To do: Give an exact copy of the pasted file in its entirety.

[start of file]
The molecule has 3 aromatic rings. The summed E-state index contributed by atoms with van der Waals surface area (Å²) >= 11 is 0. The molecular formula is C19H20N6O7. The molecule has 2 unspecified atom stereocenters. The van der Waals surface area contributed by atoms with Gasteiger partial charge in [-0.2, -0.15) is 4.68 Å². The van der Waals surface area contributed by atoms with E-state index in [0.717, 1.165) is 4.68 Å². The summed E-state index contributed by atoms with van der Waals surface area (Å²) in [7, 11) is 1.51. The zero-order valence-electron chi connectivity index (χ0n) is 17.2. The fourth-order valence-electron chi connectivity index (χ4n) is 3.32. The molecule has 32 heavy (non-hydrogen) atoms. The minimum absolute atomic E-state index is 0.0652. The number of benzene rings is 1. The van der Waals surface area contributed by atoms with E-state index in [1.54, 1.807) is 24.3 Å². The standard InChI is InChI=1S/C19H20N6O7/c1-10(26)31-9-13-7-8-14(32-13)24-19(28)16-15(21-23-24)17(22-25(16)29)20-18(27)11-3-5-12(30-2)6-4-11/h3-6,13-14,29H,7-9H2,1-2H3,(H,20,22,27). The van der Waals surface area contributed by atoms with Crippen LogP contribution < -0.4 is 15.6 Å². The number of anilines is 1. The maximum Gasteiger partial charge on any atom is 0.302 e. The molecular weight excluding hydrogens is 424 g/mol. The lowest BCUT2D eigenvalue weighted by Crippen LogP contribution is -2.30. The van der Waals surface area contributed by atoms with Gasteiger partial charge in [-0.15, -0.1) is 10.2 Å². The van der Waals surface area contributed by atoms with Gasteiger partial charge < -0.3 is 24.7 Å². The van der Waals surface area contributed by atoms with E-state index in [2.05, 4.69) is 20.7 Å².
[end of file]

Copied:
The molecule has 3 aromatic rings. The summed E-state index contributed by atoms with van der Waals surface area (Å²) >= 11 is 0. The molecular formula is C19H20N6O7. The molecule has 2 unspecified atom stereocenters. The van der Waals surface area contributed by atoms with Gasteiger partial charge in [-0.2, -0.15) is 4.68 Å². The van der Waals surface area contributed by atoms with E-state index in [0.717, 1.165) is 4.68 Å². The summed E-state index contributed by atoms with van der Waals surface area (Å²) in [7, 11) is 1.51. The zero-order valence-electron chi connectivity index (χ0n) is 17.2. The fourth-order valence-electron chi connectivity index (χ4n) is 3.32. The molecule has 32 heavy (non-hydrogen) atoms. The minimum absolute atomic E-state index is 0.0652. The number of benzene rings is 1. The van der Waals surface area contributed by atoms with E-state index in [1.54, 1.807) is 24.3 Å². The standard InChI is InChI=1S/C19H20N6O7/c1-10(26)31-9-13-7-8-14(32-13)24-19(28)16-15(21-23-24)17(22-25(16)29)20-18(27)11-3-5-12(30-2)6-4-11/h3-6,13-14,29H,7-9H2,1-2H3,(H,20,22,27). The van der Waals surface area contributed by atoms with Crippen LogP contribution < -0.4 is 15.6 Å². The number of anilines is 1. The maximum Gasteiger partial charge on any atom is 0.302 e. The molecular weight excluding hydrogens is 424 g/mol. The lowest BCUT2D eigenvalue weighted by Crippen LogP contribution is -2.30. The van der Waals surface area contributed by atoms with Gasteiger partial charge in [-0.15, -0.1) is 10.2 Å². The van der Waals surface area contributed by atoms with Gasteiger partial charge < -0.3 is 24.7 Å². The van der Waals surface area contributed by atoms with E-state index in [2.05, 4.69) is 20.7 Å².